28 December 2015

There is no such thing as a "Solution"

As we near the end of 2015 and look forward to 2016, it is time to reflect on the past year and look ahead to the next. The GridPP infrastructure can clearly deal with the tens/hundreds petabyte range but the middleware is just that, "middle." Some work always is needed to adapt to every new community's requirements. The large LHC experiments can move away from the established codebase and specialise their infrastructure which is both a good thing (infrastructure is flexible) and bad (not all communities can roll their own infrastructure). Using open and interoperable standards helps.

There exists research which is not high energy physics (HEP). These people look at the HEP infrastructure - the global infrastructure that found the Higgs - and say "we don't work like that."

Yet there is a role for GridPP's storageanddatamanagement infrastructure and expertise - most research areas of have data, and growing volumes of it. The expertise in moving, storing, and making data discoverable and available for processing is important regardless of which area of research the data belongs to. It doesn't matter that their analysis is different; their data problems are the same.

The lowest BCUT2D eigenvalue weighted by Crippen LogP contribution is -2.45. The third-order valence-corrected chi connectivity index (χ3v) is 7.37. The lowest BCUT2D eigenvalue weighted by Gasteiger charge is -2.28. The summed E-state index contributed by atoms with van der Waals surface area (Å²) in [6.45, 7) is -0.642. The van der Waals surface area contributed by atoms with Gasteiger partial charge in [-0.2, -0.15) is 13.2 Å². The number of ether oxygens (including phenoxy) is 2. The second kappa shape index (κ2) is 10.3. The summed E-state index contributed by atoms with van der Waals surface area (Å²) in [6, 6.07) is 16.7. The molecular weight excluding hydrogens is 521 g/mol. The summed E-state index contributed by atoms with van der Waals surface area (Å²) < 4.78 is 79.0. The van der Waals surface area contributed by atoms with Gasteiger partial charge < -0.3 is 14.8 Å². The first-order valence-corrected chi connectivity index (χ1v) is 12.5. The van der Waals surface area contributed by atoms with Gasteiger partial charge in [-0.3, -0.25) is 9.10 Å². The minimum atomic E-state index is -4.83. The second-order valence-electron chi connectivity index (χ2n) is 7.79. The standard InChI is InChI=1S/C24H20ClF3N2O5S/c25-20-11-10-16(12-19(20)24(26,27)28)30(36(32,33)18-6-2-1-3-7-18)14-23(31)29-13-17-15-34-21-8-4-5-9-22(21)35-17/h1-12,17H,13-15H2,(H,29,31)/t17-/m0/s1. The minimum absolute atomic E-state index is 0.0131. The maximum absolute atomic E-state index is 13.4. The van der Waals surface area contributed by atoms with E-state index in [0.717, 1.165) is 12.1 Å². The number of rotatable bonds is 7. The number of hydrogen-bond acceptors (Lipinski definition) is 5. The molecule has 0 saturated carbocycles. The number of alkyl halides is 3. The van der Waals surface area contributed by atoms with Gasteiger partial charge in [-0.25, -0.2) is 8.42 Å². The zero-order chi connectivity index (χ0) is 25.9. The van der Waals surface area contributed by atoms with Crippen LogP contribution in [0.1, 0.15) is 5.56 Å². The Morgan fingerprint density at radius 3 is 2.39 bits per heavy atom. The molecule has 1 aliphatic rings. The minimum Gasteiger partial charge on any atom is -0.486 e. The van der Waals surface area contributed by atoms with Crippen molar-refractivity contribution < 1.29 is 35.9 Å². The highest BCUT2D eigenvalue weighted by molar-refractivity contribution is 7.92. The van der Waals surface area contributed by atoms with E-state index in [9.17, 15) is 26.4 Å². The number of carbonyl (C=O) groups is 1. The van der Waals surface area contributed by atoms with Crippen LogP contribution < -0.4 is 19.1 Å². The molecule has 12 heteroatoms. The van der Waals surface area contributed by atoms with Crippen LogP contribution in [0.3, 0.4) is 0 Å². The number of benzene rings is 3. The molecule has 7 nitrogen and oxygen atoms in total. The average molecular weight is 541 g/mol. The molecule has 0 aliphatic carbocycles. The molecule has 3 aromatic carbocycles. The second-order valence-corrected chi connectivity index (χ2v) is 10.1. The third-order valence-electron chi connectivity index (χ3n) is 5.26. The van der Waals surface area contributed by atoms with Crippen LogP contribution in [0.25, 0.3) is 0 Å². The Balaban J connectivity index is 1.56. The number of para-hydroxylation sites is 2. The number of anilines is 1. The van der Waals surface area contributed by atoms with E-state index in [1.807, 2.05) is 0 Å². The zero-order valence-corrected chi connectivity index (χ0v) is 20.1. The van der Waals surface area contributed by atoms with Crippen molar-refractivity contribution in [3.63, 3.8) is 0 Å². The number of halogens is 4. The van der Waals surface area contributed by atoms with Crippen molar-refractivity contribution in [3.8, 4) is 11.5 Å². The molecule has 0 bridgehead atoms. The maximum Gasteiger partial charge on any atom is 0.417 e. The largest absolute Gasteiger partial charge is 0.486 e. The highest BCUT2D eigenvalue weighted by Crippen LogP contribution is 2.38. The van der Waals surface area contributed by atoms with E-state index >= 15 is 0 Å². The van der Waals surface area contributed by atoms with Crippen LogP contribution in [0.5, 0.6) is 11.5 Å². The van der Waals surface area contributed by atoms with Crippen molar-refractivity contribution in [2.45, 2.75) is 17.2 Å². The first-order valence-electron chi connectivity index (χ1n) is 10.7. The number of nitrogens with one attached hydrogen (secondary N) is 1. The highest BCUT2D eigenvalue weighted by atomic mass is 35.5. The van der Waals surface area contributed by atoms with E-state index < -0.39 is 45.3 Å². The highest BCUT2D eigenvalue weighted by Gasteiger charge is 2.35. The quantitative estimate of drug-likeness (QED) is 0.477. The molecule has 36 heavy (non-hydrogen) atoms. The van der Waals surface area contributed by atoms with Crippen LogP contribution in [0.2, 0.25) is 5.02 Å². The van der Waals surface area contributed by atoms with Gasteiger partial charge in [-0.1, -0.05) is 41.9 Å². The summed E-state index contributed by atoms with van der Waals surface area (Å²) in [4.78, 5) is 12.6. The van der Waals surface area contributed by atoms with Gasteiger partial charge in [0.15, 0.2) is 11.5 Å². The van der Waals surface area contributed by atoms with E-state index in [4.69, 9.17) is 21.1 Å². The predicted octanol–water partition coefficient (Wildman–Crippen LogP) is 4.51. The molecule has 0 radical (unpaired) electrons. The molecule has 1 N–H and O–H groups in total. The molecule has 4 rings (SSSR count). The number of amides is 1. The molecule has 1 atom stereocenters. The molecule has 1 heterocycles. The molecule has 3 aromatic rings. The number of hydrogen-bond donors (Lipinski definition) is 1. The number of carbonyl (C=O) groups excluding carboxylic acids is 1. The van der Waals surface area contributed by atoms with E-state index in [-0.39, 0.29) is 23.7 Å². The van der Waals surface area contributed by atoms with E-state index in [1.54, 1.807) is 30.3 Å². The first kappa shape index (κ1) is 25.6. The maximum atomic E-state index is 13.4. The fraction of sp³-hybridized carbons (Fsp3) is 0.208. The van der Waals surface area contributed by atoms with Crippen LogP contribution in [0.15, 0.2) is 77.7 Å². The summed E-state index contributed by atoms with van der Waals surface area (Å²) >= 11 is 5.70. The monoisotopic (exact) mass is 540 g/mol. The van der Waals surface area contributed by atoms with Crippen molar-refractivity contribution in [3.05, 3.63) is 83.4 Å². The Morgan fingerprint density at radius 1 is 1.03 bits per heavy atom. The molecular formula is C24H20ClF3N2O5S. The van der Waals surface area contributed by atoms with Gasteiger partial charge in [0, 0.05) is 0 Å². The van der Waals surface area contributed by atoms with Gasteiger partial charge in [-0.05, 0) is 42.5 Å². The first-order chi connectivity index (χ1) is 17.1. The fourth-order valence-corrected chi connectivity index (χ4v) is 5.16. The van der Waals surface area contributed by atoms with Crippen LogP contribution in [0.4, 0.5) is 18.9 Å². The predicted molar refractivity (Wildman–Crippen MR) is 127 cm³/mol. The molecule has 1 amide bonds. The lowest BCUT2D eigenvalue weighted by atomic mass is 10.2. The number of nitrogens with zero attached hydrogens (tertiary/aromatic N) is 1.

Big data volumes are also already found in astronomy, bioinformatics, Earth sciences, etc., and these communities have developed methods for data management, too. So 2016 will be an important year to continue the discussions with their infrastructure managers and developers - while every community is different and there is no such thing as a "solution," the more expertise and infrastructure we can share, the more easily we can manage the research data challenges of the future.

16 December 2015

DPM Workshop 2015

This year, the annual DPM Collaboration Workshop was hosted by the core DPM development team themselves, at CERN.

As usual, it was a two-day affair, headed by regional site reports from around the world - Italy, France, Australia and the UK reported.

One common topic between the site reports was discussion of the different approaches to configuring/maintaining DPM instances - France being a Quattor-dominant zone, with separately maintained configuration, Italy using a Foreman-driven puppet (requiring some modification of the "standard" DPM puppet scripts), and Australia and the UK using the standard puppet local config or hand-configured systems.